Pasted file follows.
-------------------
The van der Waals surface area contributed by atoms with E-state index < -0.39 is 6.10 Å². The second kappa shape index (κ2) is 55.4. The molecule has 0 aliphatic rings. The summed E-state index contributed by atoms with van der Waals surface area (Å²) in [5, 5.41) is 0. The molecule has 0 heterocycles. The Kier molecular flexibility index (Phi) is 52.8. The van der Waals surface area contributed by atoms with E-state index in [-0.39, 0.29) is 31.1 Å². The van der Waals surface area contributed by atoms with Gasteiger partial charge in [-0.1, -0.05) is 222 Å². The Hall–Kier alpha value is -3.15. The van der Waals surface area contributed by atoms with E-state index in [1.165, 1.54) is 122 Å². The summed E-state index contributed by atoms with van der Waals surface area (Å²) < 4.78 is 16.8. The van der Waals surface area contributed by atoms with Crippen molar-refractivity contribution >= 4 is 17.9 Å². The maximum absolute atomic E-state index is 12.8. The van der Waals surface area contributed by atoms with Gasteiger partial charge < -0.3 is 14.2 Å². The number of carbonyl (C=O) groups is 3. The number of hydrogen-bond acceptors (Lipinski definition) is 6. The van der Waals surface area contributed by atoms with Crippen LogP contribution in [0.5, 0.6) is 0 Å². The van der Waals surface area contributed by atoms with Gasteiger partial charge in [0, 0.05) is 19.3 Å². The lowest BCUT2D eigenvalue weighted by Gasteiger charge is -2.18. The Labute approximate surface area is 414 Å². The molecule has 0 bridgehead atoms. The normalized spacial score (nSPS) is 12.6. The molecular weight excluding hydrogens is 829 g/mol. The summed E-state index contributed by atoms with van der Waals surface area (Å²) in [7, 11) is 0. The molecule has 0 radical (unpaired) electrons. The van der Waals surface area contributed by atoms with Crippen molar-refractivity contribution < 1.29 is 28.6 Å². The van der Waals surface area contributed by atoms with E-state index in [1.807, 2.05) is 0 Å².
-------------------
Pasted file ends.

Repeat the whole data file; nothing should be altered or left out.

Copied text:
The van der Waals surface area contributed by atoms with E-state index < -0.39 is 6.10 Å². The second kappa shape index (κ2) is 55.4. The molecule has 0 aliphatic rings. The summed E-state index contributed by atoms with van der Waals surface area (Å²) in [5, 5.41) is 0. The molecule has 0 heterocycles. The Kier molecular flexibility index (Phi) is 52.8. The van der Waals surface area contributed by atoms with E-state index in [-0.39, 0.29) is 31.1 Å². The van der Waals surface area contributed by atoms with Gasteiger partial charge in [-0.1, -0.05) is 222 Å². The Hall–Kier alpha value is -3.15. The van der Waals surface area contributed by atoms with E-state index in [1.165, 1.54) is 122 Å². The summed E-state index contributed by atoms with van der Waals surface area (Å²) < 4.78 is 16.8. The van der Waals surface area contributed by atoms with Crippen molar-refractivity contribution >= 4 is 17.9 Å². The maximum absolute atomic E-state index is 12.8. The van der Waals surface area contributed by atoms with Gasteiger partial charge < -0.3 is 14.2 Å². The number of carbonyl (C=O) groups is 3. The number of hydrogen-bond acceptors (Lipinski definition) is 6. The van der Waals surface area contributed by atoms with Crippen LogP contribution in [0.5, 0.6) is 0 Å². The van der Waals surface area contributed by atoms with Gasteiger partial charge in [0, 0.05) is 19.3 Å². The lowest BCUT2D eigenvalue weighted by Gasteiger charge is -2.18. The Labute approximate surface area is 414 Å². The molecule has 0 bridgehead atoms. The normalized spacial score (nSPS) is 12.6. The molecular weight excluding hydrogens is 829 g/mol. The summed E-state index contributed by atoms with van der Waals surface area (Å²) in [7, 11) is 0. The molecule has 0 radical (unpaired) electrons. The van der Waals surface area contributed by atoms with Crippen molar-refractivity contribution < 1.29 is 28.6 Å². The van der Waals surface area contributed by atoms with E-state index in [1.807, 2.05) is 0 Å².